The number of people dying from terrorism has fallen for the second year in a row, with 25,673 people losing their lives in 2016, 13% fewer than the year before and 22% less than the peak in 2014.
The Islamic State group has been driven from more than 96 percent of the large parts of Iraq and Syria it once held, crushing its goal of establishing a "caliphate" that challenges existing borders.
An Islamic State convoy stranded in the Syrian desert for five days has split up, and some fighters may have found their way into Iraq.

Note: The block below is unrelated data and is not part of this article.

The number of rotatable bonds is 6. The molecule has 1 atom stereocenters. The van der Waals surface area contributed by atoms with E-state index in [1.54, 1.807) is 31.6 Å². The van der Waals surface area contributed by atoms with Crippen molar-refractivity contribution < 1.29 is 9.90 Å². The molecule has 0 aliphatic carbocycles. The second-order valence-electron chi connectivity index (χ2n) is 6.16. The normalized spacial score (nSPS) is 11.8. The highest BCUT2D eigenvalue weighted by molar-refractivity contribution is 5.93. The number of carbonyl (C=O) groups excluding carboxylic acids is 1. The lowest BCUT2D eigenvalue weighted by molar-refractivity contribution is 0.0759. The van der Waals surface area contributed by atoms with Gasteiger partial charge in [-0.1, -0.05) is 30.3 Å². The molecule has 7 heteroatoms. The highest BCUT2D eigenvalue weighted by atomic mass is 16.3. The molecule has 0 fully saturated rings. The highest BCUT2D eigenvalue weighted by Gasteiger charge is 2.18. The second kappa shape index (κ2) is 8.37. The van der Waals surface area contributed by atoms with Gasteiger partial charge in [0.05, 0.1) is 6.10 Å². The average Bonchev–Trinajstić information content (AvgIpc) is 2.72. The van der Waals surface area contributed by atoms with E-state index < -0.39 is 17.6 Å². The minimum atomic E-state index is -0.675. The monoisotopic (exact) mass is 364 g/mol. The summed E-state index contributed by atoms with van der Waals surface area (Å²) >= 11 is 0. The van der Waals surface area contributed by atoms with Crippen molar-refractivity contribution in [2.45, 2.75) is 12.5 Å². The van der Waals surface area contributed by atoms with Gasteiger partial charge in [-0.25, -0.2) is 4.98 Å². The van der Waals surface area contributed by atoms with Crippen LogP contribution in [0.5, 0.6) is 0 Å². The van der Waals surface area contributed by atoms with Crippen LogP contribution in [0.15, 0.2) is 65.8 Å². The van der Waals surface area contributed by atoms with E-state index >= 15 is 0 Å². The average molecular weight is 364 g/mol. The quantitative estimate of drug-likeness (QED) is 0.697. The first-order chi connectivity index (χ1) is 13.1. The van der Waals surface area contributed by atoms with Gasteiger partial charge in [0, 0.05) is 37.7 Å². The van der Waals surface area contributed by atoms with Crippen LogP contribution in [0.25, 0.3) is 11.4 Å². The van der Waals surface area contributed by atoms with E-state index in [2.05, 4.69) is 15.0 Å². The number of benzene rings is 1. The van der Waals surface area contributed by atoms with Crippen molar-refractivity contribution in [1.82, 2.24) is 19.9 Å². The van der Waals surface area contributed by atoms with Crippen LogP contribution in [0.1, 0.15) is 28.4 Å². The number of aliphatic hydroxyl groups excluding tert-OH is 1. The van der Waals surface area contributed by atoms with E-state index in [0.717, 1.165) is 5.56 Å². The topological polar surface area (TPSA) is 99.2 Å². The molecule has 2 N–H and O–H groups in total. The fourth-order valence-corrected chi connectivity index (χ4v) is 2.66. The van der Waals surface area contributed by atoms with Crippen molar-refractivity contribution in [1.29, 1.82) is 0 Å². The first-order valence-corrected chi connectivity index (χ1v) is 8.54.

The U.S. and its coalition partners are on the verge of defeating ISIS. But the real question is after the defeat of ISIS, what’s next for Iraq?
Destinations include the violence-plagued Democratic Republic of Congo, ISIS-targeted Iraqi Kurdistan, and the no-friend-of-the-United States: North Korea.
Mosul: It could take many years more to fully remove explosives and other munitions from one of Iraq's most populous cities.
Earlier this week, Iraqi Prime Minister Haider al-Abadi declared that the northern Iraqi city of Mosul had been liberated from the Islamic State (IS) after a nine-month operation.
The jihadists of the Islamic State are finally being driven out of their two main bastions: The northern Iraqi city of Mosul and the eastern Syrian city of Raqqa.